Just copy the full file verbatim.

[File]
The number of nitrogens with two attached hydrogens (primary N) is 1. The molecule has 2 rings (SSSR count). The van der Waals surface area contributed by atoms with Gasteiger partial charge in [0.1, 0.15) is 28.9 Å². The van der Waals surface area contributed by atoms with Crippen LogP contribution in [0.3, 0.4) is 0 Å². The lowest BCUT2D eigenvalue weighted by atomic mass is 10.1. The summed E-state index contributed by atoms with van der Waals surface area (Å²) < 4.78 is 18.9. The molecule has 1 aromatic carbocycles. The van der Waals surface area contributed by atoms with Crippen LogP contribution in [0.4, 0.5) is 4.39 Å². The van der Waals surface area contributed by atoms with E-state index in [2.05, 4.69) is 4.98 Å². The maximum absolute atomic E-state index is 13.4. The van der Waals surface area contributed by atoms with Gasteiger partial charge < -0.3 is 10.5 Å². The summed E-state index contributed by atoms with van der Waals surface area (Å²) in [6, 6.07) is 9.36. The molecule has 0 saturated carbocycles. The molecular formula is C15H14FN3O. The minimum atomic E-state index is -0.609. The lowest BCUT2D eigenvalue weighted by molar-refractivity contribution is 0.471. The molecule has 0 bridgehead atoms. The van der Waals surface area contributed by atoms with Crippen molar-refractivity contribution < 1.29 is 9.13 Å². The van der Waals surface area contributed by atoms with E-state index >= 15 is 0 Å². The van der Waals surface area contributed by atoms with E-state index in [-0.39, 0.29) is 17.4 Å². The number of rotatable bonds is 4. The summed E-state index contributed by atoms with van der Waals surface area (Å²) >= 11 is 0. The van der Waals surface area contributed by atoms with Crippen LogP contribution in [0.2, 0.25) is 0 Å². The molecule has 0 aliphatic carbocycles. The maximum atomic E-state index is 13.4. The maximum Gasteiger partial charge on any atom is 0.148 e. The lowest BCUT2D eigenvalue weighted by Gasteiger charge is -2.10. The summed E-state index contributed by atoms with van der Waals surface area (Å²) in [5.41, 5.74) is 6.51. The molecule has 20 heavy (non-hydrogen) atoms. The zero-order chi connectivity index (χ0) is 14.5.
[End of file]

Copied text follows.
The number of nitrogens with two attached hydrogens (primary N) is 1. The molecule has 2 rings (SSSR count). The van der Waals surface area contributed by atoms with Gasteiger partial charge in [0.1, 0.15) is 28.9 Å². The van der Waals surface area contributed by atoms with Crippen LogP contribution in [0.3, 0.4) is 0 Å². The lowest BCUT2D eigenvalue weighted by atomic mass is 10.1. The summed E-state index contributed by atoms with van der Waals surface area (Å²) < 4.78 is 18.9. The molecule has 1 aromatic carbocycles. The van der Waals surface area contributed by atoms with Crippen LogP contribution in [0.4, 0.5) is 4.39 Å². The van der Waals surface area contributed by atoms with E-state index in [2.05, 4.69) is 4.98 Å². The maximum absolute atomic E-state index is 13.4. The van der Waals surface area contributed by atoms with Gasteiger partial charge < -0.3 is 10.5 Å². The summed E-state index contributed by atoms with van der Waals surface area (Å²) in [6, 6.07) is 9.36. The molecule has 0 saturated carbocycles. The molecular formula is C15H14FN3O. The minimum atomic E-state index is -0.609. The lowest BCUT2D eigenvalue weighted by molar-refractivity contribution is 0.471. The molecule has 0 bridgehead atoms. The van der Waals surface area contributed by atoms with Crippen molar-refractivity contribution < 1.29 is 9.13 Å². The van der Waals surface area contributed by atoms with E-state index >= 15 is 0 Å². The van der Waals surface area contributed by atoms with E-state index in [-0.39, 0.29) is 17.4 Å². The number of rotatable bonds is 4. The summed E-state index contributed by atoms with van der Waals surface area (Å²) >= 11 is 0. The van der Waals surface area contributed by atoms with Crippen LogP contribution in [0.2, 0.25) is 0 Å². The molecule has 0 aliphatic carbocycles. The maximum atomic E-state index is 13.4. The maximum Gasteiger partial charge on any atom is 0.148 e. The lowest BCUT2D eigenvalue weighted by Gasteiger charge is -2.10. The summed E-state index contributed by atoms with van der Waals surface area (Å²) in [5.41, 5.74) is 6.51. The molecule has 20 heavy (non-hydrogen) atoms. The zero-order chi connectivity index (χ0) is 14.5.